Sash Windows are delicate, classic features of period properties across the UK and homeowners lucky enough to have them are always extremely careful when looking to decorate them. If you paint your sash windows then you risk the sashes sticking together in the frame.
There are specific orders you should look to paint and decorate your sash windows to prevent sticking. Here’s a guide you can use to decorate your sash windows without the anxiety of causing any damage to this cherished period feature…
It’s important to remove handles and locks from the window frame before painting as you don’t want to be navigating around these attachments. The windows need to be properly prepared before you start any paint job, with the tight fixtures of sash windows capable of becoming even tighter the more paint you apply.
For this reason alone, it is important to strip back the paint on sash windows and start again. Decide whether or not your sash windows fit too tightly together and recollect whether you have applied numerous layers of paint in the past.
You will need to reverse the sash to reach every corner of the sash window when painting, so lift the bottom sash as high as possible and pull the top sash down. We recommend that you ignore any paint that accidentally brushes the glass, with masking tape causing more problems than it solves.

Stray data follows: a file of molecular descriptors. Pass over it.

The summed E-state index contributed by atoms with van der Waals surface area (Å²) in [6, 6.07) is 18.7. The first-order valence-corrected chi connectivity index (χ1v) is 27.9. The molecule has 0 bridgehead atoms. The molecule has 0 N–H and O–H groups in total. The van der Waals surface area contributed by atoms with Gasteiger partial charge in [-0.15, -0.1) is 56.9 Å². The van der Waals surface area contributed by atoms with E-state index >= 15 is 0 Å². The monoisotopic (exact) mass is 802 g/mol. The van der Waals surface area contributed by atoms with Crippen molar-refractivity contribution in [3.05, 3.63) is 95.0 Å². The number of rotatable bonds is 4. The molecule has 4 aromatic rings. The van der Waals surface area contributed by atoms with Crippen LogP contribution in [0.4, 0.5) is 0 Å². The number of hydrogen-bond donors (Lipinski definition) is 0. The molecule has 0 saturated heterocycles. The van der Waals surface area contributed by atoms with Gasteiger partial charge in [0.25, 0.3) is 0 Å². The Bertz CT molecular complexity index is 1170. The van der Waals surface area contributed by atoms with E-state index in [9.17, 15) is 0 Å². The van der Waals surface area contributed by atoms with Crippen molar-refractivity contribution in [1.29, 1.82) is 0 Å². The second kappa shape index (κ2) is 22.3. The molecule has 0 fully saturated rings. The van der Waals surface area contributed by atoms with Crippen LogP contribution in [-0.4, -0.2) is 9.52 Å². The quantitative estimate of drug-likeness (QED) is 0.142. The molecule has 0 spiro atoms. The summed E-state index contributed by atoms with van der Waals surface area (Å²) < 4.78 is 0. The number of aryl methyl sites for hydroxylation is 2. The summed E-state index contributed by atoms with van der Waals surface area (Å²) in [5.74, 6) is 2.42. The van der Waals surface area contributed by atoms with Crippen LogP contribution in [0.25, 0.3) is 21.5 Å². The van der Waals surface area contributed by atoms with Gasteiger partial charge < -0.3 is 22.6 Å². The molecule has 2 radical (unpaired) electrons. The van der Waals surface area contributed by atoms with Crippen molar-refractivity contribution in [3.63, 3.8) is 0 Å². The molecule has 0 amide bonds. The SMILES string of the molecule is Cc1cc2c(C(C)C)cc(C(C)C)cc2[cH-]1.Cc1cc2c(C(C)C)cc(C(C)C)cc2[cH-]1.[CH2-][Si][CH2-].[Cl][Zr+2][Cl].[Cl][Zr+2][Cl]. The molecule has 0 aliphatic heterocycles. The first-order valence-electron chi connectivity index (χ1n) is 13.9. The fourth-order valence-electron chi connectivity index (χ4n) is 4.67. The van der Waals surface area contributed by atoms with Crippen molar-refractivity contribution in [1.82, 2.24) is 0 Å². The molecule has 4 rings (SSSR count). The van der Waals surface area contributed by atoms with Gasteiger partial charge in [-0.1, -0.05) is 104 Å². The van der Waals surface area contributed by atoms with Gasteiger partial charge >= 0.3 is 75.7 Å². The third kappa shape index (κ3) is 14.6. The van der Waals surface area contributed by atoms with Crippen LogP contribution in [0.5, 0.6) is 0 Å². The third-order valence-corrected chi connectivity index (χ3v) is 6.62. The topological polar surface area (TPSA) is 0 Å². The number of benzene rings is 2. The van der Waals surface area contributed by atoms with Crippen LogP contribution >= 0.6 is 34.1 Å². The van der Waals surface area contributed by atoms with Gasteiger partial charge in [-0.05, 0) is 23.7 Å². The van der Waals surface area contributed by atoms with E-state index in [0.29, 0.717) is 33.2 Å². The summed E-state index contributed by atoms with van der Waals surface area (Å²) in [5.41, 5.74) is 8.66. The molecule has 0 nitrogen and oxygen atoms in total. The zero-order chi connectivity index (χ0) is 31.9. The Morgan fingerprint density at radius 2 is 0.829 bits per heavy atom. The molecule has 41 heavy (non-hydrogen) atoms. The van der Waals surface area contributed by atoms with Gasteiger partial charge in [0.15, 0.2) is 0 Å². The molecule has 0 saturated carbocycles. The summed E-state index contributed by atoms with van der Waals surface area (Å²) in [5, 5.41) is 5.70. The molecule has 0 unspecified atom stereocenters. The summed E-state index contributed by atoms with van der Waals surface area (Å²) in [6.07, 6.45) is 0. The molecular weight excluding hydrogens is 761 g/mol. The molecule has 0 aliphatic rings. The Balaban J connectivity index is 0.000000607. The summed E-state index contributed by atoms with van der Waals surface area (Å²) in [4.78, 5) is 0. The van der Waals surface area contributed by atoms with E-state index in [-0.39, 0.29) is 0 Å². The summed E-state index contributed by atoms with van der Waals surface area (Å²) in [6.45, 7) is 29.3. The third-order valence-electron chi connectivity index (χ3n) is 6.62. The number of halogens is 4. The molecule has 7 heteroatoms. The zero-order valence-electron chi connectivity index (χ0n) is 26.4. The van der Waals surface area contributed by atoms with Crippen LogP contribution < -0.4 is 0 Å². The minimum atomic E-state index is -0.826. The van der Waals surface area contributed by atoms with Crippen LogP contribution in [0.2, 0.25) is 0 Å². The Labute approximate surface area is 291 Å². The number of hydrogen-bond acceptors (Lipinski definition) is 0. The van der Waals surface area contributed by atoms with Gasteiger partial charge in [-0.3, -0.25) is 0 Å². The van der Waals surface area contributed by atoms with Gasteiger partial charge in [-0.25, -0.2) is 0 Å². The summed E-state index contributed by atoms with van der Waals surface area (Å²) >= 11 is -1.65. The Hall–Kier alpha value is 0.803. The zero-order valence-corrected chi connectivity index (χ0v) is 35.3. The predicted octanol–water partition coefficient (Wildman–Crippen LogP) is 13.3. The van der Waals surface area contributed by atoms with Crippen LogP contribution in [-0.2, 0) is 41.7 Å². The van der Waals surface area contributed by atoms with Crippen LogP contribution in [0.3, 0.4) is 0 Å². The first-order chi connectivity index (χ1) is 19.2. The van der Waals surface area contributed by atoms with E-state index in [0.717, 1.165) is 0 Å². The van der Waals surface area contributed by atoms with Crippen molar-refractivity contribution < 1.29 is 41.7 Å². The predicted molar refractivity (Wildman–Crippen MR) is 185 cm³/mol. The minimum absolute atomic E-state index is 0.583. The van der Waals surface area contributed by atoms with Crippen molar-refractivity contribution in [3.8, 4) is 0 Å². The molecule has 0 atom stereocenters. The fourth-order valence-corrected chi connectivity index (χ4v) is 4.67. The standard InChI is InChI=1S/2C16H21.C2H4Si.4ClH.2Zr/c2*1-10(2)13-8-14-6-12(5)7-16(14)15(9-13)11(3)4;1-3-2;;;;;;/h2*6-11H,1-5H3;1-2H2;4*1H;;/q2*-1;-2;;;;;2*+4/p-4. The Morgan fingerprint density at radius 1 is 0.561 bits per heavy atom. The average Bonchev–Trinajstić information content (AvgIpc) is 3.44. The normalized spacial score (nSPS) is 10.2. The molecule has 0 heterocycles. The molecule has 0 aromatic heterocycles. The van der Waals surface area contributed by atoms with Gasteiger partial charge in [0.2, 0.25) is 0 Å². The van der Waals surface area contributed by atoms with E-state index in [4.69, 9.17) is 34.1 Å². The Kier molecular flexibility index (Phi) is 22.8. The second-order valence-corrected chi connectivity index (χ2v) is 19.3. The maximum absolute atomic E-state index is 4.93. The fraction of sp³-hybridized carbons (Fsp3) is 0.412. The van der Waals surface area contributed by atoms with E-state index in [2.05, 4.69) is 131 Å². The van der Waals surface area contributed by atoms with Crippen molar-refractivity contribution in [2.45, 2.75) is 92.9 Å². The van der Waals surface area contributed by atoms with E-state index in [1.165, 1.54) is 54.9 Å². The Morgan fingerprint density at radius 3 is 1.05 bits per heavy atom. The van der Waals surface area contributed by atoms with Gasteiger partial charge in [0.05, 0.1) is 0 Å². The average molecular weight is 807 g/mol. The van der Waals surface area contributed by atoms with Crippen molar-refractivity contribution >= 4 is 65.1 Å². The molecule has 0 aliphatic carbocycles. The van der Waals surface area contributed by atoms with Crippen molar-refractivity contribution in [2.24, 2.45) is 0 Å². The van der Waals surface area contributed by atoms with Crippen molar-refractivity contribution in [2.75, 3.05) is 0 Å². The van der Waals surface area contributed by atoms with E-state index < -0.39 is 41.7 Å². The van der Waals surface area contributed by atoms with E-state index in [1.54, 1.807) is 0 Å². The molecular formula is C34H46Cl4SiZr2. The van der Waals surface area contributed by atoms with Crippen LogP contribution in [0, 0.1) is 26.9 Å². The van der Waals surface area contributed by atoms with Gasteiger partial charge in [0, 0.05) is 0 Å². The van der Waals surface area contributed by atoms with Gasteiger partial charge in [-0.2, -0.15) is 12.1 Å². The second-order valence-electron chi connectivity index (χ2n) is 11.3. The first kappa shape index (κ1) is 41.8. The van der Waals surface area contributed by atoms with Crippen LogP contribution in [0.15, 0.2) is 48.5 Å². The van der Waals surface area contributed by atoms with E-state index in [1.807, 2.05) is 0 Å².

After sanding down, make sure any loose dust is removed and use a vacuum cleaner so that you’re sure of this. The order in which you paint your sash windows comes down to common sense, with the primary goal being to avoid getting your arms and elbows anywhere near freshly painted wood.
The bottom sash that you have pushed up to the top will be your first paint job, with the mullions coming first. These hold the individual panes together and are found within the frame. Again, don’t worry about getting some paint on the glass but try and paint as carefully and as gradually as you can. Start from the left hand side if you are right handed as if you were writing on a page.
If the job is proving to be quite time consuming, paint one side of all the mullions first then go back to the other sides and finally the front. This also helps for a really smooth finish as leaving the mullions for too long can result in the paint getting sticky.
The lowered sash requires the same paint job but it’s not easy to reach all the mullions on the lower sash, so only paint the ones you can actually reach. Use the same method that you used for the bottom sash that is currently at the top.
Now paint the frame of the lower sash which you have previously pushed to the top. Now push the top sash back up but not all the way, stopping short of the painted surfaces. Once this is done, you can paint the remaining mullions and frame faces, with anything you could not previously reach now being accessible.
Sash windows that have been painted may still leave you with draught issues due to gaps in the frames. All you need to do to deal with this problem is wait for the paint to dry before installing a sealant that leaves you with a combination of beautifully painted and draught-free sash windows.
Article provided by Sash Windows, a company based in South East England with over 20 years experience in the installation, repair, replacement and renovation of sash windows.